Many cellphones today basically have similar functions and features that attract buyers whenever they are released on the market. One of the most sought after feature today is the metal body. Most smartphones today have dumped the plastic coating on their main covers and adopted a metal body which is not only durable and beautiful, but comes with serious technological advancements as well.Gtel’s latest offering, the XL7, is one of the smartphones that has adopted this feature as it comes neatly packed in 7mm metal casing.
But what is so special about the metal casing and the benefits of metal casing over plastic?
Since Apple introduced an aluminium unibody design on the iPhone in 2012, many smartphone brands have followed suit by introducing metal casings for their flagship devices.
What really excites me though, is the endless debate over whether metal or plastic is the better material.
Metal has long been associated with premium high-end design and style on a mobile phone. Feeling rigid and expensive, a metal case gives a phone that desired premium feel in your hand.
To that extent, many smartphone manufacturers have chosen to use metal on their design-conscious phones.
Most smartphone makers use metal casings as a way of differentiating their premium and mid-priced models against stiff competition world wide.
Aluminium and magnesium (metals that are most commonly used in smartphones) are malleable which allows manufacturers to be adventurous in their design.
However, each material has at least one major weakness. For example, metal is typically better at heat dispersion than plastic, but it also interferes with radio signals while plastic in polycarbonate does not.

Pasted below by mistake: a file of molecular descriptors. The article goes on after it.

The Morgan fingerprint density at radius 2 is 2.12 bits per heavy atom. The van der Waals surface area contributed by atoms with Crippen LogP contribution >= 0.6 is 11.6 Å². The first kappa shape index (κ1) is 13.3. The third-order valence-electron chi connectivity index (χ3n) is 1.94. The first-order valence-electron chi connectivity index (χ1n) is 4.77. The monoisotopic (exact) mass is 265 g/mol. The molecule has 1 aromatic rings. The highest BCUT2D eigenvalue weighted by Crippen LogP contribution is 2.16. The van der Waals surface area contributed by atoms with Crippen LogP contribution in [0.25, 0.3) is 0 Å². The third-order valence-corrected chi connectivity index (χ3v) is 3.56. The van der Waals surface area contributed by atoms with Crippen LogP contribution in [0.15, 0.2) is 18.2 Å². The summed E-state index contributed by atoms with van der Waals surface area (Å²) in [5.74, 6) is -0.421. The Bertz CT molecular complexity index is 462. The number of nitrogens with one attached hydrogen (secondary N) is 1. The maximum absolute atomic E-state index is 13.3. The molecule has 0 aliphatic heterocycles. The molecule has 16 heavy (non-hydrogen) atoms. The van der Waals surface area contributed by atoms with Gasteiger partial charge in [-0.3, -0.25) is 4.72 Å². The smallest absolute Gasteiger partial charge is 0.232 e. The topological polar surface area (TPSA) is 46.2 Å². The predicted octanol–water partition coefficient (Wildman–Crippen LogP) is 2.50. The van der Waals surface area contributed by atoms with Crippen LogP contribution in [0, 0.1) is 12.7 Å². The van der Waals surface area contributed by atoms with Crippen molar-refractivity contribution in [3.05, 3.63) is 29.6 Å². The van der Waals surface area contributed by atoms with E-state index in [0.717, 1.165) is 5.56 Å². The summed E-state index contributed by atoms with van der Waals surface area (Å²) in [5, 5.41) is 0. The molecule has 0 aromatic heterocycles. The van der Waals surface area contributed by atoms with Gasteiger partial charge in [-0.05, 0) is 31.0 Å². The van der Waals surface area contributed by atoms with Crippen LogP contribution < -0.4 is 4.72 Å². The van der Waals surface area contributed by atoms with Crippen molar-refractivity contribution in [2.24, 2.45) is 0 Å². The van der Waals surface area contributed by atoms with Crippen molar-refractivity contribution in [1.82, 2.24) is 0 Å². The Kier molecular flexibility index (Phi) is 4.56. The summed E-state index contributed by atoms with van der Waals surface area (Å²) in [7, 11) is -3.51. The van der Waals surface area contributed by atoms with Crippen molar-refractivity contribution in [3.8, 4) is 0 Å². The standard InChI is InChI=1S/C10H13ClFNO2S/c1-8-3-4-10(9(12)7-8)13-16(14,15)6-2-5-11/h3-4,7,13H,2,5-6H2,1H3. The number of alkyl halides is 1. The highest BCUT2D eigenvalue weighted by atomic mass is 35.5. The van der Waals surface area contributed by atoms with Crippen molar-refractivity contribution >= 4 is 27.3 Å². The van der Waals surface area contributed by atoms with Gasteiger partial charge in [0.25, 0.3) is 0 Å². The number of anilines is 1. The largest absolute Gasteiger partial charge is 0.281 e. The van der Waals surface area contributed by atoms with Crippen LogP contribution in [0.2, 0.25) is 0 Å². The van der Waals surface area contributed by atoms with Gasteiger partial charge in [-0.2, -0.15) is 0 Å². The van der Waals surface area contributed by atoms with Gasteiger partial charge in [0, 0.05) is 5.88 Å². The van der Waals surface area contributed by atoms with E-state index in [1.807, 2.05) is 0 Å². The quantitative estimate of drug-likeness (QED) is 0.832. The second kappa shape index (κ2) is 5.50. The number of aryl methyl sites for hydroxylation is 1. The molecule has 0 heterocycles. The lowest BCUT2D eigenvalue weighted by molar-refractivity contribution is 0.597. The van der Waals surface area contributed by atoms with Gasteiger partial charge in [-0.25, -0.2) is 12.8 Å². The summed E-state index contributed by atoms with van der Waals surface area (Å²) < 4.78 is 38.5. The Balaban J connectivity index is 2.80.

Heat dissipation has both pros and cons, it is another reason why metal is a good building material, it aids OEMs by dissipating heat generated by the processor and internals in a way that plastic devices can’t.
With some current processors overheating, a metal smartphone can disperse of more heat than its plastic counterparts.
Another major advantage is the metal protection that you get over plastic cellphones. If, however, you take a look at all the hyper-protective cases available on the market, you will notice they all have one particular characteristic in common, ie they all incorporate an absorption system that usually relies on give.
More specifically, this is quite similar to the idea of crumple-zones on vehicles where the impact of a crash is absorbed by the car’s chassis rather than transferred in its entirety to its occupants.
In the same way, these cases distribute destructive forces away from your device when it hits the ground.
A metallic case essentially works as a Faraday cage. Examples of Faraday cages in daily life include microwave ovens which use a metallic shell to confine the high energy microwave radiation inside the oven.
Alternatively, mobile phone manufacturers often use anechoic chambers when testing their phones.
These keep other radio signals outside so the test can occur under controlled conditions. As metallic phone cases act as a partial Faraday cage, they can weaken reception which sometimes means fewer bars of reception on your phone and lower download speeds.
Battery life may also be degraded as more energy is required to maintain the connection with the mobile network.
On the downside the primary disadvantage of using a metal case is that it will weaken the phone signal.
Just like a mirror reflects light waves, a metallic case reflects the radio waves that your mobile phone uses to communicate.
This is where the new Gtel XL7 stands out as well, with a special metal ribbon like wound around the phone, the technology acts as an external antenna to receive and send high signals outside the metal shield casting for a magnificent reception that also saves your battery.
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